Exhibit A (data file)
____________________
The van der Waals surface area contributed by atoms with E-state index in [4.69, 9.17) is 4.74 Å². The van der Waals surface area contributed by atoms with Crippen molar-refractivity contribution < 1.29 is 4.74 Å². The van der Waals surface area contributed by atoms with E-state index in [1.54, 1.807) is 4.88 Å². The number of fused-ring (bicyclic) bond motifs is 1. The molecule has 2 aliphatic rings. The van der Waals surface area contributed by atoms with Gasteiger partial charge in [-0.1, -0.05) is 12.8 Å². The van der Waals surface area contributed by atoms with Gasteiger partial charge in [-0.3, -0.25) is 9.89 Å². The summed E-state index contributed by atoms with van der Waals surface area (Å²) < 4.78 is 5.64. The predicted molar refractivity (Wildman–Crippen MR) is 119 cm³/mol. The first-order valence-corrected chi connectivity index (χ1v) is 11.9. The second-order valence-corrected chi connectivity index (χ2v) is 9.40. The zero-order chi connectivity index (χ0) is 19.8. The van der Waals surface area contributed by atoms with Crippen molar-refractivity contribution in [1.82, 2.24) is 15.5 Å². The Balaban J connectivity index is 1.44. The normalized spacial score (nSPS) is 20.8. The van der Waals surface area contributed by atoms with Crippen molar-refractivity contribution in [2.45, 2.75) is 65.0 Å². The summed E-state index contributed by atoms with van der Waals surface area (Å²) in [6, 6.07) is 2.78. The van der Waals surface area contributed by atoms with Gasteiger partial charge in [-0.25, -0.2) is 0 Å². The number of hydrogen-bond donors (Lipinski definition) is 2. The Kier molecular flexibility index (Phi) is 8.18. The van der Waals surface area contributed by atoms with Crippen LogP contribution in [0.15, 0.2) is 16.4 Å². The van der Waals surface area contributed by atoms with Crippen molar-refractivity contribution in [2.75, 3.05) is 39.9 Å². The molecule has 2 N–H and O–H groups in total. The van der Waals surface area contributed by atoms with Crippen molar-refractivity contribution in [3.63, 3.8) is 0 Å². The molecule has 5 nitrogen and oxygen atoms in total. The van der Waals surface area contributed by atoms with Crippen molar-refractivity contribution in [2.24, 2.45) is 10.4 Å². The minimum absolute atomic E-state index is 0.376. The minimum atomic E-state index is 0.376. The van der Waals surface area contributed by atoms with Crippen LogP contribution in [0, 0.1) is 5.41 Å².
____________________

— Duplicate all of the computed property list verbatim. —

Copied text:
The van der Waals surface area contributed by atoms with E-state index in [4.69, 9.17) is 4.74 Å². The van der Waals surface area contributed by atoms with Crippen molar-refractivity contribution < 1.29 is 4.74 Å². The van der Waals surface area contributed by atoms with E-state index in [1.54, 1.807) is 4.88 Å². The number of fused-ring (bicyclic) bond motifs is 1. The molecule has 2 aliphatic rings. The van der Waals surface area contributed by atoms with Gasteiger partial charge in [-0.1, -0.05) is 12.8 Å². The van der Waals surface area contributed by atoms with Gasteiger partial charge in [-0.3, -0.25) is 9.89 Å². The summed E-state index contributed by atoms with van der Waals surface area (Å²) < 4.78 is 5.64. The predicted molar refractivity (Wildman–Crippen MR) is 119 cm³/mol. The first-order valence-corrected chi connectivity index (χ1v) is 11.9. The second-order valence-corrected chi connectivity index (χ2v) is 9.40. The zero-order chi connectivity index (χ0) is 19.8. The van der Waals surface area contributed by atoms with Crippen molar-refractivity contribution in [1.82, 2.24) is 15.5 Å². The Balaban J connectivity index is 1.44. The normalized spacial score (nSPS) is 20.8. The van der Waals surface area contributed by atoms with Crippen molar-refractivity contribution in [2.45, 2.75) is 65.0 Å². The summed E-state index contributed by atoms with van der Waals surface area (Å²) in [6, 6.07) is 2.78. The van der Waals surface area contributed by atoms with Gasteiger partial charge in [-0.25, -0.2) is 0 Å². The number of hydrogen-bond donors (Lipinski definition) is 2. The Kier molecular flexibility index (Phi) is 8.18. The van der Waals surface area contributed by atoms with Crippen LogP contribution in [0.15, 0.2) is 16.4 Å². The van der Waals surface area contributed by atoms with Crippen molar-refractivity contribution in [2.75, 3.05) is 39.9 Å². The molecule has 2 N–H and O–H groups in total. The van der Waals surface area contributed by atoms with Crippen molar-refractivity contribution in [3.63, 3.8) is 0 Å². The molecule has 5 nitrogen and oxygen atoms in total. The van der Waals surface area contributed by atoms with Crippen molar-refractivity contribution in [2.24, 2.45) is 10.4 Å². The minimum absolute atomic E-state index is 0.376. The minimum atomic E-state index is 0.376. The van der Waals surface area contributed by atoms with Crippen LogP contribution in [0, 0.1) is 5.41 Å².